“We didn’t expect to be playing gay pride festivals, but drag queens and DJs took to us… a great song is great, no matter who plays it”: How GayC/DC took AC/DC classics and “turned up the volume on the sex and aggression”

Steve McKnight of GayC/DC
(Image credit: Tin Janssens)

Save for a massive appearance at Power Trip Festival in October 2023, Aussie legends AC/DC have been mostly dormant since they came off the road in 2016. But one of the world’s leading tribute bands, GayC/DC, are picking up the slack.

Of course, the cover group’s motivation is different from the original, as guitarist Steve McKnight tells Guitar World. “About 10 years ago we were throwing ideas around and we said, ‘How can we take some of our favorite bands, flip them on their ear and make them as gay as possible?’

“I loved the idea – we took concepts from all sorts of shows and turned up the volume on the sex and aggression sides, as far as guitars go.” McKnight is the Angus Young of GayC/DC, focusing on lead duties. “People think it’s easy – but getting the right tone and nailing the feel is essential.”

He continues: “I grew up loving this music, but I also loved Joe Satriani, Eric Johnson and guys like that. I understand all this stuff and grew up during a great time for learning to play guitar. I’m playing Angus now – this little guy – but I’m 240 pounds… I guess you could call me the Angus Young who likes to power lift!”

Despite the party atmosphere, the band believe it’s important to provide a space for gay musicians who have had trouble finding work elsewhere. “We started this because we thought, ‘God, this will be so much fun.’ It was almost a joke, but people ended up loving it. We had no idea how we’d be received, but soon we were voted a top tribute band in L.A.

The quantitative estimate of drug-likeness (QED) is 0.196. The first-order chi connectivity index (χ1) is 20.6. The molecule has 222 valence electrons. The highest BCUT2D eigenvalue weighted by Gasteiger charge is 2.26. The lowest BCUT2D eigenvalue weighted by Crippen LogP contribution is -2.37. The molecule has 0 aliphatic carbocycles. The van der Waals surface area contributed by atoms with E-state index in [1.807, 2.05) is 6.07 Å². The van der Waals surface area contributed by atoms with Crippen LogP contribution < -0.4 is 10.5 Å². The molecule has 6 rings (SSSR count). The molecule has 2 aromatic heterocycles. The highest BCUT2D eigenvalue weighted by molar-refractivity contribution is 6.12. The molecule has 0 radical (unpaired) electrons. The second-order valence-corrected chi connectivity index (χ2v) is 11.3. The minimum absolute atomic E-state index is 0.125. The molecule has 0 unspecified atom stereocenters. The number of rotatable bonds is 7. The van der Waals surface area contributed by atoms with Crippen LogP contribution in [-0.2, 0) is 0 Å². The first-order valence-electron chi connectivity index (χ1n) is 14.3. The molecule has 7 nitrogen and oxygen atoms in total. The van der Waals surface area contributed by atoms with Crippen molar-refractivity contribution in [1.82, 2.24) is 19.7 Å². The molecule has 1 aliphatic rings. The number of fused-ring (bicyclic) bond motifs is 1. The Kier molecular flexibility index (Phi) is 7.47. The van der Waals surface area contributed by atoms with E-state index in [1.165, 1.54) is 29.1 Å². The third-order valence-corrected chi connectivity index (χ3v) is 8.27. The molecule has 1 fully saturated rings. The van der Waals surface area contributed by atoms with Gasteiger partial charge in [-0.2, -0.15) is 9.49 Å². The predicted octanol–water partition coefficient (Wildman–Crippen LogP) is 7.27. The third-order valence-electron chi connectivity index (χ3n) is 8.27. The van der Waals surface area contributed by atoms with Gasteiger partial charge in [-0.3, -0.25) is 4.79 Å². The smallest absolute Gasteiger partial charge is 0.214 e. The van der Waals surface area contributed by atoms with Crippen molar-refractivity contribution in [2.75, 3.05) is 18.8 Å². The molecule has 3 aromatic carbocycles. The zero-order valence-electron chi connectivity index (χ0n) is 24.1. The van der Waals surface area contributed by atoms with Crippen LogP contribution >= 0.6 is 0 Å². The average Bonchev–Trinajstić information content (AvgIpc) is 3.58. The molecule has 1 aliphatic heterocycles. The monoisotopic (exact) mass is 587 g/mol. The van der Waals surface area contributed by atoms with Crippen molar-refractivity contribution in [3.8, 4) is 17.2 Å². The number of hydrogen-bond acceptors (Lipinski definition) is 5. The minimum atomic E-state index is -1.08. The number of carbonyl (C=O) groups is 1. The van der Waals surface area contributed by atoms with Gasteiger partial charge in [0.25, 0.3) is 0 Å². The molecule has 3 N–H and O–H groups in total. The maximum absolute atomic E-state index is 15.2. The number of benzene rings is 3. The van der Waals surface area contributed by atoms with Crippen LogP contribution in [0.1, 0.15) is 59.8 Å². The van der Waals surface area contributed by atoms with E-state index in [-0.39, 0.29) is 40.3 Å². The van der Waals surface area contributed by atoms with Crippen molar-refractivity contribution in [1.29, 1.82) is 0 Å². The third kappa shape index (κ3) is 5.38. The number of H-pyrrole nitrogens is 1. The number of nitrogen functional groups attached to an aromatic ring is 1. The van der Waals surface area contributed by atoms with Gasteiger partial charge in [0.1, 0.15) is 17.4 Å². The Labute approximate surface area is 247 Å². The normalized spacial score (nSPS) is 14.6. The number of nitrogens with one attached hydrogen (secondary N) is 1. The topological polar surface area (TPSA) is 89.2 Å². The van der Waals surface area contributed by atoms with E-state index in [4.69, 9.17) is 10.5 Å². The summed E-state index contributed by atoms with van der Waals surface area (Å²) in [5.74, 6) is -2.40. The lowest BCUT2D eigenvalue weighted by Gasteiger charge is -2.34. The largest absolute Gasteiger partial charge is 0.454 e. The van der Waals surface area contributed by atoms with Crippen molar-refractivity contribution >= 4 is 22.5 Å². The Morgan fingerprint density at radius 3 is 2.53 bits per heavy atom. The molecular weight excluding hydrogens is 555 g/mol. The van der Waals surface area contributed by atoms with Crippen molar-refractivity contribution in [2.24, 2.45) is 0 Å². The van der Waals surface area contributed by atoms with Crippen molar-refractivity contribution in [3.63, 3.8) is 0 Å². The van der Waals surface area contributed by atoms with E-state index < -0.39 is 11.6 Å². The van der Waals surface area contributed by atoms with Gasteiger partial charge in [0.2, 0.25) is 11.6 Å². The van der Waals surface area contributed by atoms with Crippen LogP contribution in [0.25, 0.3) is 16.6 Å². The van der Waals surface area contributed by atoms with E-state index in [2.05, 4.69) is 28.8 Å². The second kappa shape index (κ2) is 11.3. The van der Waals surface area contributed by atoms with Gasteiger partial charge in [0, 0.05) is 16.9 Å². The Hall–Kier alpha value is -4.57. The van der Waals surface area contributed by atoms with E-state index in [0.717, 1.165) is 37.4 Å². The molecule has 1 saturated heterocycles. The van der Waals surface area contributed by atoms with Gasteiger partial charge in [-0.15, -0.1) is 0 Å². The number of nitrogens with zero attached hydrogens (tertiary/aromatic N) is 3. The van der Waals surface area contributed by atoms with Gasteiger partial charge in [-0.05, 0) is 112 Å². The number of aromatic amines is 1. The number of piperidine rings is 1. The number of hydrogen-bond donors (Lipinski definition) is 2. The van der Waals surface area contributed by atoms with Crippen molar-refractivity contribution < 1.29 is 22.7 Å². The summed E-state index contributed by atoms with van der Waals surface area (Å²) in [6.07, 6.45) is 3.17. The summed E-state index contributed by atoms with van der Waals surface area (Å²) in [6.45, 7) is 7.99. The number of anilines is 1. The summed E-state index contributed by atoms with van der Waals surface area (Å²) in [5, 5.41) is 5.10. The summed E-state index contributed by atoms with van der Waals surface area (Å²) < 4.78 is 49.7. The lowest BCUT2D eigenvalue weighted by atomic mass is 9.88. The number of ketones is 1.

“We didn’t expect to be playing gay pride festivals, but drag queens and DJs took to us – it was a total surprise. It’s like a fearless brotherhood. There are no barriers and even a slight element of danger when we’re on stage.

“But I’m proud that since we began, we’ve built a network of gay musicians. And though it’s not a requirement in this band, it’s preferred because of the nature of what we do.”

McKnight adds: “We’re inclusive – we’re open to anyone who wants to join us, which is important because we’re looking for our new Malcolm. We’ve got a great network of players to draw from, and right now we’re working with a guy from Denver, Colorado. It’s a challenge since we’re in L.A., so we’ll see what happens.”

We do a great job of reminding people that these songs are timeless

Like the band they're paying tribute to, the crux of GayC/DC is a lifelong devotion to rock music, guitar, and having a good time. “I will always be proud of the space that we’ve provided and done it our way,” McKnight says.

“People have been open to it because it’s fun. Beyond that, we do a great job of reminding people that these songs are timeless. A great song is great, no matter who plays it, right?”

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Andrew Daly

Andrew Daly is an iced-coffee-addicted, oddball Telecaster-playing, alfredo pasta-loving journalist from Long Island, NY, who, in addition to being a contributing writer for Guitar World, scribes for Rock Candy, Bass Player, Total Guitar, and Classic Rock History. Andrew has interviewed favorites like Ace Frehley, Johnny Marr, Vito Bratta, Bruce Kulick, Joe Perry, Brad Whitford, Rich Robinson, and Paul Stanley, while his all-time favorite (rhythm player), Keith Richards, continues to elude him.